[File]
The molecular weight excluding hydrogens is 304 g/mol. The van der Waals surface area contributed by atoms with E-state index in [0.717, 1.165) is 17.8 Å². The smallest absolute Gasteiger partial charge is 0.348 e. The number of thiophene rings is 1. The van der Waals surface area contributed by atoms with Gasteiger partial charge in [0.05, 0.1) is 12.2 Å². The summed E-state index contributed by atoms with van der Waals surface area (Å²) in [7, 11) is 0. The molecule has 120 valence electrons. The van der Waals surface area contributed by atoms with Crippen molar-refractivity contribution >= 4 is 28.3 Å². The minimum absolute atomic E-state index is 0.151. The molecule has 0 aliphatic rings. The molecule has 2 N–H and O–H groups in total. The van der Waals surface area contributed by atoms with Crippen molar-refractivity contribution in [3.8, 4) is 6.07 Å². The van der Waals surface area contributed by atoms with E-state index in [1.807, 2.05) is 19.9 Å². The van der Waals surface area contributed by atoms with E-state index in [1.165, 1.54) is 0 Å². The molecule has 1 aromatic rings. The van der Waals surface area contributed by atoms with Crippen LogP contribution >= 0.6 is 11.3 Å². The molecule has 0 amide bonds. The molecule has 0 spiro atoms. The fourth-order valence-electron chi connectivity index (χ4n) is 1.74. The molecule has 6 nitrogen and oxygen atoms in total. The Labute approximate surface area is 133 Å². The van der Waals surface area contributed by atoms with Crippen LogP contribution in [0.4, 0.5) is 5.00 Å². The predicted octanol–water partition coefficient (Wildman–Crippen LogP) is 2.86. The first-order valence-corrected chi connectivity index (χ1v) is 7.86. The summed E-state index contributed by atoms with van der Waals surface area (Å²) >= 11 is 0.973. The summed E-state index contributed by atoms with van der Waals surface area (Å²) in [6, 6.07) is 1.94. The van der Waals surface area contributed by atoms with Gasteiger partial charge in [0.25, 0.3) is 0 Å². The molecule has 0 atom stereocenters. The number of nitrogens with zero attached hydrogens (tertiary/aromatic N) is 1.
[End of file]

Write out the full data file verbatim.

The molecular weight excluding hydrogens is 304 g/mol. The van der Waals surface area contributed by atoms with E-state index in [0.717, 1.165) is 17.8 Å². The smallest absolute Gasteiger partial charge is 0.348 e. The number of thiophene rings is 1. The van der Waals surface area contributed by atoms with Gasteiger partial charge in [0.05, 0.1) is 12.2 Å². The summed E-state index contributed by atoms with van der Waals surface area (Å²) in [7, 11) is 0. The molecule has 120 valence electrons. The van der Waals surface area contributed by atoms with Crippen molar-refractivity contribution >= 4 is 28.3 Å². The minimum absolute atomic E-state index is 0.151. The molecule has 0 aliphatic rings. The molecule has 2 N–H and O–H groups in total. The van der Waals surface area contributed by atoms with Crippen molar-refractivity contribution in [3.8, 4) is 6.07 Å². The van der Waals surface area contributed by atoms with E-state index in [1.807, 2.05) is 19.9 Å². The van der Waals surface area contributed by atoms with E-state index in [1.165, 1.54) is 0 Å². The molecule has 1 aromatic rings. The van der Waals surface area contributed by atoms with Crippen LogP contribution >= 0.6 is 11.3 Å². The molecule has 0 amide bonds. The molecule has 0 spiro atoms. The fourth-order valence-electron chi connectivity index (χ4n) is 1.74. The molecule has 6 nitrogen and oxygen atoms in total. The Labute approximate surface area is 133 Å². The van der Waals surface area contributed by atoms with Crippen LogP contribution in [0.4, 0.5) is 5.00 Å². The predicted octanol–water partition coefficient (Wildman–Crippen LogP) is 2.86. The first-order valence-corrected chi connectivity index (χ1v) is 7.86. The summed E-state index contributed by atoms with van der Waals surface area (Å²) >= 11 is 0.973. The summed E-state index contributed by atoms with van der Waals surface area (Å²) in [6, 6.07) is 1.94. The van der Waals surface area contributed by atoms with Gasteiger partial charge in [0.25, 0.3) is 0 Å². The molecule has 0 atom stereocenters. The number of nitrogens with zero attached hydrogens (tertiary/aromatic N) is 1.